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Faucet / Kohler Co.




Title: Faucet.
Abstract: A pull-out faucet is provided. The faucet includes a spout having an outlet end, a spray head having an engaging end, and a sleeve disposed between the outlet end of the spout and the engaging end of the spray head and configured to detachably couple the spray head to the spout. The sleeve comprises a substantially rigid first portion and a substantially compliant second portion. ...


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USPTO Applicaton #: #20120267455
Inventors: David E. Hansen


The Patent Description & Claims data below is from USPTO Patent Application 20120267455, Faucet.

CROSS-REFERENCE TO RELATED PATENT APPLICATIONS

This application claims priority to U.S. Provisional Application 61/478,384, titled “Faucet” and filed Apr. 22, 2011, the entirety of which is incorporated herein by reference.

BACKGROUND

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The present application relates generally to the field of faucets. More specifically, the present application relates to faucets having a detachable spray head and the coupling mechanism used to detachably couple between a spray head to a faucet, such as the spout of the faucet.

Faucets having a detachable spray head generally include a coupling between the spray head and a spout of the faucet to provide for the detachable coupling of the spray head and to allow an increased range of the spray head. Such couplings are often formed of several components, which may increase the cost (e.g., part, labor, etc.) and require mechanical assistance to install or assemble the coupling to the faucet. Additionally, such couplings have a tendency for the several components to become misaligned, such as during installation. Such misalignment may deform the mating parts creating an interference with the spray assembly, which can lead to an undesirable increase in the effort (or force) that is required to decouple the spray assembly from the faucet. Additionally, such couplings have a larger variation in tolerances, which can lead to an undesirably loose coupling between the spray assembly and the spout causing the spray assembly to droop or wobble from the spout. Some configurations of faucets that include such couplings are viewed as bulky and visually unappealing, while others include locking devices, such as ones that require the user to twist or rotate the spray assembly to lock into position. Also, when such locking devices break or fail, the spray assembly is unable to be coupled to the faucet.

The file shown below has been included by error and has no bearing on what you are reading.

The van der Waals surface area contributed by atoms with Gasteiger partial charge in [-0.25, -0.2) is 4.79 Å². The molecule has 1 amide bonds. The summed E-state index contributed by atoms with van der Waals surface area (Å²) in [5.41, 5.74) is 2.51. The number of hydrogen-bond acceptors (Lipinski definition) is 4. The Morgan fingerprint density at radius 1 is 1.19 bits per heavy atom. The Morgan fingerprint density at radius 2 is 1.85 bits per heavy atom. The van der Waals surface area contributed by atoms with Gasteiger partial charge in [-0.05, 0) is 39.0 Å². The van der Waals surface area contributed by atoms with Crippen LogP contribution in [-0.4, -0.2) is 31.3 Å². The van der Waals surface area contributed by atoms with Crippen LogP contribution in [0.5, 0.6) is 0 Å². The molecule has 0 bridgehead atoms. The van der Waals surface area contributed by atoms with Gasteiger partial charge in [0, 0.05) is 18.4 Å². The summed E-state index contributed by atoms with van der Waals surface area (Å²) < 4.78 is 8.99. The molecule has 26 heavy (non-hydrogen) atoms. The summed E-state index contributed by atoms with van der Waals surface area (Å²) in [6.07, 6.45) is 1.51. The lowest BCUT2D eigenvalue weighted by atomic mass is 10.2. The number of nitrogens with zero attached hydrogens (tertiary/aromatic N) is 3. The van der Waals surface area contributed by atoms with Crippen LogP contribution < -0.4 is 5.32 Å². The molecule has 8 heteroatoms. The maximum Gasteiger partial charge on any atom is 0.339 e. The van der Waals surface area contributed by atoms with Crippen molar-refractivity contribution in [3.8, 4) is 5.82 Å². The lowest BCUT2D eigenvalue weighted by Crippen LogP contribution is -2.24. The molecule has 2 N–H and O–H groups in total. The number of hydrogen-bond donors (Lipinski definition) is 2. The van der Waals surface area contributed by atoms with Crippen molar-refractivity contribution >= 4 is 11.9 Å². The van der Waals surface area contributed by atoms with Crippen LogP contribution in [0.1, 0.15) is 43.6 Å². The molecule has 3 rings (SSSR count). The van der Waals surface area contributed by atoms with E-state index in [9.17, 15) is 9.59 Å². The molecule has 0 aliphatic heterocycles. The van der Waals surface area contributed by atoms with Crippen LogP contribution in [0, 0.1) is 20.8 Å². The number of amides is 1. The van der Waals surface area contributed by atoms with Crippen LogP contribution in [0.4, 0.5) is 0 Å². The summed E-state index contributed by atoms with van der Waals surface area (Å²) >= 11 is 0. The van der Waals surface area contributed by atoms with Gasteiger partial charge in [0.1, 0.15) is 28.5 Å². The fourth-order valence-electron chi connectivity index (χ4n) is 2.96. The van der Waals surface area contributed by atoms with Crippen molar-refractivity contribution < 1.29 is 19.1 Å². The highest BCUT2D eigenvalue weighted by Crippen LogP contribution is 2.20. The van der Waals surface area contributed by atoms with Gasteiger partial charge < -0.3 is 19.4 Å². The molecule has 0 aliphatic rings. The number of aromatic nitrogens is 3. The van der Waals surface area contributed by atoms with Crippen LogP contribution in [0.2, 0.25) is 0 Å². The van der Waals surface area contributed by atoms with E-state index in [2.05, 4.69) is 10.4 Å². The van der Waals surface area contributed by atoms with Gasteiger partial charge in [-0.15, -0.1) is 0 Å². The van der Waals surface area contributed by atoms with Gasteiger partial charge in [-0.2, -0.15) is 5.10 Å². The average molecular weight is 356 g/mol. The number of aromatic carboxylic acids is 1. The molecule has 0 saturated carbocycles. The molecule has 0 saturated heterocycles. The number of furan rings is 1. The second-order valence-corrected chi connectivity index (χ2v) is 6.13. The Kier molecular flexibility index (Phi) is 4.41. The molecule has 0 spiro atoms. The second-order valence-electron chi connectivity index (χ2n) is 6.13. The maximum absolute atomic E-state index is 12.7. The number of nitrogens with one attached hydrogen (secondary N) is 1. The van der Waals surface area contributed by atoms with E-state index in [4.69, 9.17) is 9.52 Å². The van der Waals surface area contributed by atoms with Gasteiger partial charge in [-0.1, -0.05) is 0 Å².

The faucets disclosed herein are advantageously configured with a coupling that allows for detachable coupling of the spray head from the faucet while addressing one or more of the issues discussed above.

SUMMARY

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One embodiment relates to a pull-out faucet. The faucet includes a spout having an outlet end, a spray head having an engaging end, and a sleeve disposed between the outlet end of the spout and the engaging end of the spray head and configured to detachably couple the spray head to the spout. The sleeve comprises a substantially rigid first portion and a substantially compliant second portion.

Another embodiment relates to a pull-out faucet. The faucet includes a sleeve having a rigid first portion and a compliant second portion, the second portion comprising a circumferential member extending around at least a portion of a circumference of the sleeve. The faucet further includes a spout coupled to the sleeve, the spout having a recess formed in a surface thereof, the recess configured to receive the circumferential member of the sleeve. The faucet further includes a spray head having an engaging end configured to releasably couple to the sleeve.

Another embodiment relates to a coupling sleeve for a pull-out faucet, the faucet including a spray head having an engaging end, the faucet further including a spout having an outlet end configured to receive the coupling sleeve and having an inner surface defining a recess. The coupling sleeve includes an inner surface, an outer surface, a substantially rigid first portion, and a compliant second portion integrally formed on the first portion. The second portion includes a circumferential member extending along the outer surface and configured to engage the recess of the spout and includes a plurality of longitudinal members extending along the inner surface and configured to stabilize the spray head within the coupling sleeve.